The proximity to death is not necessarily negative, it can be that which gives us the feeling of being most alive. Death touches us not simply as “a fact of life”, but also as a fantasmatic object of desire. Many people, consciously or unconsciously, search for limit-experiences for the intensity and thrill of being on the threshold of something that gives them the feeling of being close to death.
In this workshop, we’ll explore how certain erotic practices encroach the fantasmatic thresholds of death and dying. You’ll be given the opportunity to try them. All activity will be grounded in informed consent.
Peter Banki, Ph.D is founder and director of the Sydney Festival of Death and Dying and the Sydney Festival of Really Good Sex. He is a scholar, artist, festival producer and teacher. He is currently an associate member of the Philosophy Research Initiative at the University of Western Sydney, where he has also lectured and tutored in the School of Humanities and Languages.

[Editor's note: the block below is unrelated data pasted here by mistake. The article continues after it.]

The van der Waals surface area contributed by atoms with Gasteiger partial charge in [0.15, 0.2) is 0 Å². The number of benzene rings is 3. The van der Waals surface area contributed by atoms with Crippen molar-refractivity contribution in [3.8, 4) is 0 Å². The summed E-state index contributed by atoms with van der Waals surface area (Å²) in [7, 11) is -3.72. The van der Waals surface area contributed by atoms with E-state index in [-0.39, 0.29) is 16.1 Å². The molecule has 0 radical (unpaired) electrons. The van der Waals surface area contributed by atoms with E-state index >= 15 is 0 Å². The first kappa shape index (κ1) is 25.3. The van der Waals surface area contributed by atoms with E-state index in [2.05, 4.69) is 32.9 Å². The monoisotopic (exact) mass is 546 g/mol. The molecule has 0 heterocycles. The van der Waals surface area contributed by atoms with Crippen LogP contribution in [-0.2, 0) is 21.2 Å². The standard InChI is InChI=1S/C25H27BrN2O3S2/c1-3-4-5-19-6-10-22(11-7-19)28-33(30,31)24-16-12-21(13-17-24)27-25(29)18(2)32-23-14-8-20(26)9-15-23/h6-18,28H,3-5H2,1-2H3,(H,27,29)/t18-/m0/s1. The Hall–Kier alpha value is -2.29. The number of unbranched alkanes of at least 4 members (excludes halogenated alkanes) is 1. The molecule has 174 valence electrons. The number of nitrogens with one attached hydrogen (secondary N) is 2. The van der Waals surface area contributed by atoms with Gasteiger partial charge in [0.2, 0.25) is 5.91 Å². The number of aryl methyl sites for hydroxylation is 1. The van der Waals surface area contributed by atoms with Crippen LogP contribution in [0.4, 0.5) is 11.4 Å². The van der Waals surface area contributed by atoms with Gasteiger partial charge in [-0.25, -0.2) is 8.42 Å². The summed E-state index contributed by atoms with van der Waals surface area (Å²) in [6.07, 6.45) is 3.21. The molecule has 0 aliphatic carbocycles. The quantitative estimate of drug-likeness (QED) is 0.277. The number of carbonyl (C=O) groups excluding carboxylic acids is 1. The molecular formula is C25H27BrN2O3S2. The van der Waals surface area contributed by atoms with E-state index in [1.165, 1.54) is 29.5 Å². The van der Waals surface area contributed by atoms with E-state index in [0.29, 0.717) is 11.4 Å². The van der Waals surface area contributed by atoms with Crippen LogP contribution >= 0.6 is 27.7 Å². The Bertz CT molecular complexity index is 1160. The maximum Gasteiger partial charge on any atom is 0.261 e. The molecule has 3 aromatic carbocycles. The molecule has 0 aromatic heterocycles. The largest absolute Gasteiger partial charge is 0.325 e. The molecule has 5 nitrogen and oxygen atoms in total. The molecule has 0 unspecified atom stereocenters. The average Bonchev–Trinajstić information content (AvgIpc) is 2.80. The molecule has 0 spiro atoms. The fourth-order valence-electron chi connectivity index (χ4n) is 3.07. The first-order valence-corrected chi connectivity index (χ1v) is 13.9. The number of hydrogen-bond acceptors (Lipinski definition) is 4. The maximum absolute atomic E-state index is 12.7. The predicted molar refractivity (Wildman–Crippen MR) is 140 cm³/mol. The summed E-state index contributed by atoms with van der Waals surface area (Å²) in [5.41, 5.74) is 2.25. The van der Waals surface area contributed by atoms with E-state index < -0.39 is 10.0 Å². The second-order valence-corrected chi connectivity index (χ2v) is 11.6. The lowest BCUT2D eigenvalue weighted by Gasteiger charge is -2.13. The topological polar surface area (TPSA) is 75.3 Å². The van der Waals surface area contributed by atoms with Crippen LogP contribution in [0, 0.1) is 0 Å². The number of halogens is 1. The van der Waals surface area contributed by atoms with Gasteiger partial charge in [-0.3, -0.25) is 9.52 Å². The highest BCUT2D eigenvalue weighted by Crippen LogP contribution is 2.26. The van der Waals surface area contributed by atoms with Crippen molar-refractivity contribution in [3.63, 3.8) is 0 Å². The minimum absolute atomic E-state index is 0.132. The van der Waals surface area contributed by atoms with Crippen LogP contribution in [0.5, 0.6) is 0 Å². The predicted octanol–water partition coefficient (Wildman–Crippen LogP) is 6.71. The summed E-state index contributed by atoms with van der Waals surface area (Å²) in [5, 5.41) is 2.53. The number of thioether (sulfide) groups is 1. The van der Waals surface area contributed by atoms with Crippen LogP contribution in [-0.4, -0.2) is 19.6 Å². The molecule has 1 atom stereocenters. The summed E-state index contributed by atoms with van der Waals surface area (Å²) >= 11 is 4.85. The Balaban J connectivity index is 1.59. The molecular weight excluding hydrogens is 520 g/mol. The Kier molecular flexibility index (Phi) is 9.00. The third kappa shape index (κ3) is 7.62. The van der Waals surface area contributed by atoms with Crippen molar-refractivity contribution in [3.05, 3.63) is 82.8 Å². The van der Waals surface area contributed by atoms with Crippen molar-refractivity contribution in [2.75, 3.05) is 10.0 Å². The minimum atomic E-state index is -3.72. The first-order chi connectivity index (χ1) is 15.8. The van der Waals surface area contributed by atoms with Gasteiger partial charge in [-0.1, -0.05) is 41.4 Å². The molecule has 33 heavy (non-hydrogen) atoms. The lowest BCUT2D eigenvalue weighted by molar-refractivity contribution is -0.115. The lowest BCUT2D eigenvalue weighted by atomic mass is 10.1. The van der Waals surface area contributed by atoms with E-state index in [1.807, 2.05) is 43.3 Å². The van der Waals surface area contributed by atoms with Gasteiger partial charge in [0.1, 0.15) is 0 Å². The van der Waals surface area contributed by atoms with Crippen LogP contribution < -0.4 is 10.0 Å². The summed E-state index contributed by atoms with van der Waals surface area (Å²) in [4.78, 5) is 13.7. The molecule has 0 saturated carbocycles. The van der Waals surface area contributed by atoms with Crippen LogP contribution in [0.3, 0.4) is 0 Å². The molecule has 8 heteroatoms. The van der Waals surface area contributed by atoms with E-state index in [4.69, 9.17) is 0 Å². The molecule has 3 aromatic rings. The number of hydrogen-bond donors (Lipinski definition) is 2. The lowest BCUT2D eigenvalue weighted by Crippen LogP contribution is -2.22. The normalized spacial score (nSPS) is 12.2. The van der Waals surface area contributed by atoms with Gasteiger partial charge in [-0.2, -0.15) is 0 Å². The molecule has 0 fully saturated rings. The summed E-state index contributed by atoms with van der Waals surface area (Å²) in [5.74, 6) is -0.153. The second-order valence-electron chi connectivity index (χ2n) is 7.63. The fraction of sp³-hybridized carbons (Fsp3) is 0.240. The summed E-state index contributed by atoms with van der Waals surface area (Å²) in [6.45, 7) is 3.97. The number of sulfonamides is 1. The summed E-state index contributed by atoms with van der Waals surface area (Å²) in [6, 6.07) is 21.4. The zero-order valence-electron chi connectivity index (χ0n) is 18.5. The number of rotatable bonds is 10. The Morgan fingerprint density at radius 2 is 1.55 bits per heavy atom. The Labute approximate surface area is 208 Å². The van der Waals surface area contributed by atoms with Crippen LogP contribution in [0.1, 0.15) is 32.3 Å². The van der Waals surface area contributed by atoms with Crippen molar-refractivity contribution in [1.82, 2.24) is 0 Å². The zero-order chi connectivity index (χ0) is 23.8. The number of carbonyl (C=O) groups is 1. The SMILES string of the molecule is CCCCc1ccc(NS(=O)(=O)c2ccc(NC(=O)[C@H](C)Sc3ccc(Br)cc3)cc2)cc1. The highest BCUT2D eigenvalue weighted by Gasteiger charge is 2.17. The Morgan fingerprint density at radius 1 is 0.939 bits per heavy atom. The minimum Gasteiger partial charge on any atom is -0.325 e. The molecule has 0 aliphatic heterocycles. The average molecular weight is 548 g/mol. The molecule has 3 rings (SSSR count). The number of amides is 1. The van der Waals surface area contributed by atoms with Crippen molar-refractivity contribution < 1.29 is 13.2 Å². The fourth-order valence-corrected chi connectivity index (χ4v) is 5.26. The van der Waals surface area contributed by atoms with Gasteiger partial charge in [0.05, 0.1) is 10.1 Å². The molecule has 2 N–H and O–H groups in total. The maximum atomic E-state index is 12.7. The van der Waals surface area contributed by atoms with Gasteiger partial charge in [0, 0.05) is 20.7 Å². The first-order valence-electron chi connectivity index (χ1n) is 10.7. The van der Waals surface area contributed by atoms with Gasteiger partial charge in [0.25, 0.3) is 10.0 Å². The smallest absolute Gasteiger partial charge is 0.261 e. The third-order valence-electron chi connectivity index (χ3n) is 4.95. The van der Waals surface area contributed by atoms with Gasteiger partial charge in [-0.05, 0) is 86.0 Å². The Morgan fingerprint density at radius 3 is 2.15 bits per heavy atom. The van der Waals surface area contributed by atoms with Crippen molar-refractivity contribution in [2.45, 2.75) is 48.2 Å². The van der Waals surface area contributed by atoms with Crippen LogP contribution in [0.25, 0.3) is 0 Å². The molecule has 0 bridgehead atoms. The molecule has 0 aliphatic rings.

He holds a Ph.D in German literature from New York University (September, 2009). His book Holocaust Forgiveness is forthcoming with Fordham University Press. His current research interests include the resonances of German Romanticism, the intersections between philosophy and sexuality, and the politics of reconciliation and forgiveness in relation to cultural trauma.
Natalia Je is a human services professional, postgrad student and ‘social justice’ advocate with background in social work, psychology, dance, alternative medicine and bodywork. Informed by her own history and experiences of ‘madness’ and distress, her research and advocacy centre on challenging the mainstream bio-medical approaches to emotional distress and fostering more emancipatory languages and practices in and alongside the ‘mental health’ sector.
Her favourite pastimes are reading, travel and bushwalking. She practices yoga and not taking herself too seriously. Both being damn hard.